Posted by Mary Wimberley on 2006-12-22

Historian Dr. Wayne Flynt and singer-songwriter Kate Campbell will lead a unique concert/lecture series in Samford University's Samford After Sundown community course program during January.

"Window on the South: Southern History Through Literature and Music," will meet on three Monday nights, Jan. 8, 22 and 29, at 7:30 p.m. in Samford's new Brock Recital Hall.

Each session will feature songs and literature focused on a specific theme in southern culture.

Flynt, a Pulitzer Prize-nominated historian, is distinguished university professor of history, emeritus, at Auburn University. He is the author/co-author of 11 books on Alabama history, including his most recent, Alabama in the 20th Century. He is editor in chief of the new online Encyclopedia of Alabama.

Campbell's most recent release, For the Living of These Days (September 2006), is her eleventh album. The Samford graduate and daughter of a Baptist preacher has a gift for storytelling that has drawn comparisons to southern writers such as Eudora Welty, Flannery O'Connor and William Faulkner.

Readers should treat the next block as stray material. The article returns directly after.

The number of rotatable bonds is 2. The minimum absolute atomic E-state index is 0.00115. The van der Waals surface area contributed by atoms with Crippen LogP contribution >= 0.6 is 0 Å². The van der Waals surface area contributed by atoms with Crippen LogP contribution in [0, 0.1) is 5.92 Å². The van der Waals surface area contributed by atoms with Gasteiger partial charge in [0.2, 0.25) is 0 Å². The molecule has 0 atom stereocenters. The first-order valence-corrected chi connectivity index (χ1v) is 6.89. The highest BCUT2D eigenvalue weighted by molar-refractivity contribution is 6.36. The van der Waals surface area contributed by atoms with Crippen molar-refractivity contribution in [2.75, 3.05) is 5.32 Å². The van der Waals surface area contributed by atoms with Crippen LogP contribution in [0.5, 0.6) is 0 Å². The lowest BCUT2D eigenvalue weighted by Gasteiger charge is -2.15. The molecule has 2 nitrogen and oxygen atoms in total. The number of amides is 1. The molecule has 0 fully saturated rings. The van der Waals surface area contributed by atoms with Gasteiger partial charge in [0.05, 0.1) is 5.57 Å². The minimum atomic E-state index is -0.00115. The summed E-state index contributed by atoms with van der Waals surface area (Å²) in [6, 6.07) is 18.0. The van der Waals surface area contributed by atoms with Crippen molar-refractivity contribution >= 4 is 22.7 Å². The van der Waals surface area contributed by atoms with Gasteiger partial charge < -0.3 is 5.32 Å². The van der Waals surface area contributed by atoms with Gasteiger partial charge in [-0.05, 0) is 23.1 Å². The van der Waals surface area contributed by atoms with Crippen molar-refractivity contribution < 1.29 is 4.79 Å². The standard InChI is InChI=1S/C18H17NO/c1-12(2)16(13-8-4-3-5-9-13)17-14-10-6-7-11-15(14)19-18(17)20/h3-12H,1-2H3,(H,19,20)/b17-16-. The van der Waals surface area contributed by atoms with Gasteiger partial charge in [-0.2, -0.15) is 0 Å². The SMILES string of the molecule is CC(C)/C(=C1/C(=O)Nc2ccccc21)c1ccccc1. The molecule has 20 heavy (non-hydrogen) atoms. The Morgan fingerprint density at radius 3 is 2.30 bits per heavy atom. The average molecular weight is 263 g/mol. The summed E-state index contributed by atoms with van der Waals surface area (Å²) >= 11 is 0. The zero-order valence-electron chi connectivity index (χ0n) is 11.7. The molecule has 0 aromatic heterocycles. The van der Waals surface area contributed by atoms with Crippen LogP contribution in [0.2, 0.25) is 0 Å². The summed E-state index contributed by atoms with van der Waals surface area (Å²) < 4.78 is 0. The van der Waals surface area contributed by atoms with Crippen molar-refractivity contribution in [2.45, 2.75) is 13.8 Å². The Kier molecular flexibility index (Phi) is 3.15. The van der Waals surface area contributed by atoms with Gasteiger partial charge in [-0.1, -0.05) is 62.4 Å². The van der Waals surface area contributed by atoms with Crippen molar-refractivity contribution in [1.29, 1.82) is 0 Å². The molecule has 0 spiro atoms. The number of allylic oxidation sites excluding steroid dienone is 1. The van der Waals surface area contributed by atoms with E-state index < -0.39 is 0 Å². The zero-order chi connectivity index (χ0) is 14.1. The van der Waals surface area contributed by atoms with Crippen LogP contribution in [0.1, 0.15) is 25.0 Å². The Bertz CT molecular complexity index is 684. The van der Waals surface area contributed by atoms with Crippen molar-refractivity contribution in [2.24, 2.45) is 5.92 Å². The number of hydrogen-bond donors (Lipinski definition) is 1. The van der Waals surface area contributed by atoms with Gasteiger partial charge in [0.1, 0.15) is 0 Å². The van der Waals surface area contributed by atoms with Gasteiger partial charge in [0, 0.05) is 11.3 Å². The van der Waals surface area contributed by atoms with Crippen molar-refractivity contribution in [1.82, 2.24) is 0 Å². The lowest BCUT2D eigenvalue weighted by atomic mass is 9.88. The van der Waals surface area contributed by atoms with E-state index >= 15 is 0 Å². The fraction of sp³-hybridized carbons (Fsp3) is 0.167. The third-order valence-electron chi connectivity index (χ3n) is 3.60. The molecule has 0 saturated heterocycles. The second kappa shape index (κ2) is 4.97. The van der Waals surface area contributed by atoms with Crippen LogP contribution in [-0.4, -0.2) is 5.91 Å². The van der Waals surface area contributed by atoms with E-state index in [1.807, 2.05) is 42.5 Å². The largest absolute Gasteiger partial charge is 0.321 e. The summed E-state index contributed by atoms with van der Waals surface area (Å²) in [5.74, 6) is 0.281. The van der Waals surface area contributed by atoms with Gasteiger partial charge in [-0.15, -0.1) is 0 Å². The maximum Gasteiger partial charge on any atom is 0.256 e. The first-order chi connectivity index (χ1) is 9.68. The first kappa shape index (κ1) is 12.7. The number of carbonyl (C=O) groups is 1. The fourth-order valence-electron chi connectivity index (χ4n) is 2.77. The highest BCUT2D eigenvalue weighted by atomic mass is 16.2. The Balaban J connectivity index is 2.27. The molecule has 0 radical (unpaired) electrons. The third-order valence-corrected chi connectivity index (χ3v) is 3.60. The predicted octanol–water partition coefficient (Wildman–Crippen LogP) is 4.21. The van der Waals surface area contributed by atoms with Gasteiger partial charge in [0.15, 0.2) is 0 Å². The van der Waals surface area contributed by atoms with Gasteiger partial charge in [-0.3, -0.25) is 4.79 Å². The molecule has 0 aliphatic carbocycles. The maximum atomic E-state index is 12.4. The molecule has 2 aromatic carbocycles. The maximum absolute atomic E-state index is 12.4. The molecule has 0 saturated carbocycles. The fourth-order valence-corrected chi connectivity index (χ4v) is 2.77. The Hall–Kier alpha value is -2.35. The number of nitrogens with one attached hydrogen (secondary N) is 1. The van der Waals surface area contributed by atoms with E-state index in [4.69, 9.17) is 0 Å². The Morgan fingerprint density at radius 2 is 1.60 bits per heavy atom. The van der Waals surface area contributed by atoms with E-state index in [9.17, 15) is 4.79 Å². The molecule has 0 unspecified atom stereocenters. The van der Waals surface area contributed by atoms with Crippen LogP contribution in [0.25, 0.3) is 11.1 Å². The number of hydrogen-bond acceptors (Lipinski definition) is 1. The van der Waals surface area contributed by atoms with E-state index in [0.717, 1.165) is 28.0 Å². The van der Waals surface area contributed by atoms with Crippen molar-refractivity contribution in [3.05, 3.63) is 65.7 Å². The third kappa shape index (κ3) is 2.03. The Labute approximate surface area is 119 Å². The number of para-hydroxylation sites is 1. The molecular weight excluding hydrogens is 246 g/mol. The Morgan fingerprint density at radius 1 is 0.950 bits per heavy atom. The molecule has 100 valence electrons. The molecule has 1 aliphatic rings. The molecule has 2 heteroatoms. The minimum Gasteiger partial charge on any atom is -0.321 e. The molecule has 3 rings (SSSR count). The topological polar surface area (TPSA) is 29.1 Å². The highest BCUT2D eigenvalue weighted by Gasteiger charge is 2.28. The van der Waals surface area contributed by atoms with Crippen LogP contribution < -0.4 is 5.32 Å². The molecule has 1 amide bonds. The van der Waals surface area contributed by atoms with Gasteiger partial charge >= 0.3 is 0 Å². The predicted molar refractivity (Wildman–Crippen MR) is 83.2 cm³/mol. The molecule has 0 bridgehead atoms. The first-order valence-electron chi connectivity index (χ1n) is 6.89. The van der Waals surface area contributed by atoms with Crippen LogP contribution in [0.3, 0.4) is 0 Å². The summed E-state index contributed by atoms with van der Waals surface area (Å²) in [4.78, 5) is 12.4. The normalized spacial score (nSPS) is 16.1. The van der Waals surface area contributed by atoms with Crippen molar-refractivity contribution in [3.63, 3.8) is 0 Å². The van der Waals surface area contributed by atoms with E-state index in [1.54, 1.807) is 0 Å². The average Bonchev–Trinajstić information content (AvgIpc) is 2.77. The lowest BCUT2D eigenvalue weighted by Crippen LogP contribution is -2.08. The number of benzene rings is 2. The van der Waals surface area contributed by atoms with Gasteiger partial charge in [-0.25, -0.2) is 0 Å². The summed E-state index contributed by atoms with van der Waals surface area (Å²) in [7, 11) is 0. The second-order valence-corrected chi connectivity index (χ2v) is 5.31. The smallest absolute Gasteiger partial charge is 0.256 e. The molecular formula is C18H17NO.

Registration for the series is $119. To register, call (205) 726-2898 or register online at www.samford.edu/sundown. Click on catalog.

 
Samford is a leading Christian university offering undergraduate programs grounded in the liberal arts with an array of nationally recognized graduate and professional schools. Founded in 1841, Samford is the 87th-oldest institution of higher learning in the United States. The Wall Street Journal ranks Samford 1st nationally for student engagement and U.S. News & World Report ranks Samford 66th in the nation for best undergraduate teaching and 104th nationally for best value. Samford enrolls 5,683 students from 47 states and 19 countries in its 10 academic schools: arts, arts and sciences, business, divinity, education, health professions, law, nursing, pharmacy and public health. Samford fields 17 athletic teams that compete in the tradition-rich Southern Conference, and ranks 6th nationally for its Graduation Success Rate among all NCAA Division I schools.